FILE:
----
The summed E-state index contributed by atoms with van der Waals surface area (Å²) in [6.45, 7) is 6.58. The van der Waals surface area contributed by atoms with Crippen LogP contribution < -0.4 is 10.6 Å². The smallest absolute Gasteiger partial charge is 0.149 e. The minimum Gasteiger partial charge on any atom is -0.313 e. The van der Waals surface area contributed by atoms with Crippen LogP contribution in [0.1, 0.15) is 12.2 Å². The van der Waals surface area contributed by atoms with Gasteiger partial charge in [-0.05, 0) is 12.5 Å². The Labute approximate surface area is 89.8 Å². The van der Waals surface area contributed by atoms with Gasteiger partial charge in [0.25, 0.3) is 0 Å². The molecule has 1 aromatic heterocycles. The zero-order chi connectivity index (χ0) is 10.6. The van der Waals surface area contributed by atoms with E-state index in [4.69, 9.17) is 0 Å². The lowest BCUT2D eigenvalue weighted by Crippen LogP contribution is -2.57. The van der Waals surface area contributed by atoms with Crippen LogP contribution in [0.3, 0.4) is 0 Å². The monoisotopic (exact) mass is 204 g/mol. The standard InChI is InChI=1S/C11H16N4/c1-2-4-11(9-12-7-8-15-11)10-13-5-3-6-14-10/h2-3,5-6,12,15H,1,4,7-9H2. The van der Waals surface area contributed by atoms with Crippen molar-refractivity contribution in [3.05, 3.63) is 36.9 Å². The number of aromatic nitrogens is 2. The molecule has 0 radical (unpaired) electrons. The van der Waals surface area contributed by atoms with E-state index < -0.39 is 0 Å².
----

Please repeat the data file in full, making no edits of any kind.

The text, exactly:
The summed E-state index contributed by atoms with van der Waals surface area (Å²) in [6.45, 7) is 6.58. The van der Waals surface area contributed by atoms with Crippen LogP contribution < -0.4 is 10.6 Å². The smallest absolute Gasteiger partial charge is 0.149 e. The minimum Gasteiger partial charge on any atom is -0.313 e. The van der Waals surface area contributed by atoms with Crippen LogP contribution in [0.1, 0.15) is 12.2 Å². The van der Waals surface area contributed by atoms with Gasteiger partial charge in [-0.05, 0) is 12.5 Å². The Labute approximate surface area is 89.8 Å². The van der Waals surface area contributed by atoms with Gasteiger partial charge in [0.25, 0.3) is 0 Å². The molecule has 1 aromatic heterocycles. The zero-order chi connectivity index (χ0) is 10.6. The van der Waals surface area contributed by atoms with E-state index in [4.69, 9.17) is 0 Å². The lowest BCUT2D eigenvalue weighted by Crippen LogP contribution is -2.57. The van der Waals surface area contributed by atoms with Crippen LogP contribution in [0.3, 0.4) is 0 Å². The monoisotopic (exact) mass is 204 g/mol. The standard InChI is InChI=1S/C11H16N4/c1-2-4-11(9-12-7-8-15-11)10-13-5-3-6-14-10/h2-3,5-6,12,15H,1,4,7-9H2. The van der Waals surface area contributed by atoms with Crippen molar-refractivity contribution in [3.05, 3.63) is 36.9 Å². The number of aromatic nitrogens is 2. The molecule has 0 radical (unpaired) electrons. The van der Waals surface area contributed by atoms with E-state index < -0.39 is 0 Å².